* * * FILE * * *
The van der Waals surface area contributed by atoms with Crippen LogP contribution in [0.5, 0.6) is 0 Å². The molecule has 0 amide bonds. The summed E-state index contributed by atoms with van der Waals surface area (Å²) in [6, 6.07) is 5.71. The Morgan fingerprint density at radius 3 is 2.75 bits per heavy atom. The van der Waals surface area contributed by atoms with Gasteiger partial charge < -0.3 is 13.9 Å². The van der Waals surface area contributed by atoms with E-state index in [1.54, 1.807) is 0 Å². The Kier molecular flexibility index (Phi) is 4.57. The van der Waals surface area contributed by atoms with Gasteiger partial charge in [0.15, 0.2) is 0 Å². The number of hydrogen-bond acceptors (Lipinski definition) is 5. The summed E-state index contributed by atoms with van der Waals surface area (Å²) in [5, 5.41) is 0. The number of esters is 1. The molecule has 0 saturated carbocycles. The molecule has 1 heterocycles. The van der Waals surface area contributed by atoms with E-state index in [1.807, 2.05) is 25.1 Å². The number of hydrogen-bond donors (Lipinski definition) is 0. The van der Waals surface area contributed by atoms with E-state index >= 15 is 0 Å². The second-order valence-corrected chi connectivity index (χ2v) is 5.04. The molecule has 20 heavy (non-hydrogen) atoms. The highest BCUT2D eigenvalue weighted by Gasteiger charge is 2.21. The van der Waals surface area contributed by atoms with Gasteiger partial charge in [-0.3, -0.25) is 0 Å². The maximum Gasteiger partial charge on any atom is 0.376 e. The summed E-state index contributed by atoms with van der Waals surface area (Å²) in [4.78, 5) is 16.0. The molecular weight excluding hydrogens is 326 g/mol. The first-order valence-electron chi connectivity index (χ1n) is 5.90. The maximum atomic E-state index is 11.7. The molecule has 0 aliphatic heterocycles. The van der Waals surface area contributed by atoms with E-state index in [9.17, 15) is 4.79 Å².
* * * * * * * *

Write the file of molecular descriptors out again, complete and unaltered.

The van der Waals surface area contributed by atoms with Crippen LogP contribution in [0.5, 0.6) is 0 Å². The molecule has 0 amide bonds. The summed E-state index contributed by atoms with van der Waals surface area (Å²) in [6, 6.07) is 5.71. The Morgan fingerprint density at radius 3 is 2.75 bits per heavy atom. The van der Waals surface area contributed by atoms with Gasteiger partial charge < -0.3 is 13.9 Å². The van der Waals surface area contributed by atoms with E-state index in [1.54, 1.807) is 0 Å². The Kier molecular flexibility index (Phi) is 4.57. The van der Waals surface area contributed by atoms with Gasteiger partial charge in [0.15, 0.2) is 0 Å². The number of hydrogen-bond acceptors (Lipinski definition) is 5. The summed E-state index contributed by atoms with van der Waals surface area (Å²) in [5, 5.41) is 0. The number of esters is 1. The molecule has 0 saturated carbocycles. The molecule has 1 heterocycles. The van der Waals surface area contributed by atoms with E-state index in [1.807, 2.05) is 25.1 Å². The number of hydrogen-bond donors (Lipinski definition) is 0. The van der Waals surface area contributed by atoms with E-state index >= 15 is 0 Å². The second-order valence-corrected chi connectivity index (χ2v) is 5.04. The molecule has 20 heavy (non-hydrogen) atoms. The highest BCUT2D eigenvalue weighted by Gasteiger charge is 2.21. The van der Waals surface area contributed by atoms with Gasteiger partial charge in [-0.3, -0.25) is 0 Å². The maximum Gasteiger partial charge on any atom is 0.376 e. The summed E-state index contributed by atoms with van der Waals surface area (Å²) in [4.78, 5) is 16.0. The molecular weight excluding hydrogens is 326 g/mol. The first-order valence-electron chi connectivity index (χ1n) is 5.90. The maximum atomic E-state index is 11.7. The molecule has 0 aliphatic heterocycles. The van der Waals surface area contributed by atoms with E-state index in [9.17, 15) is 4.79 Å².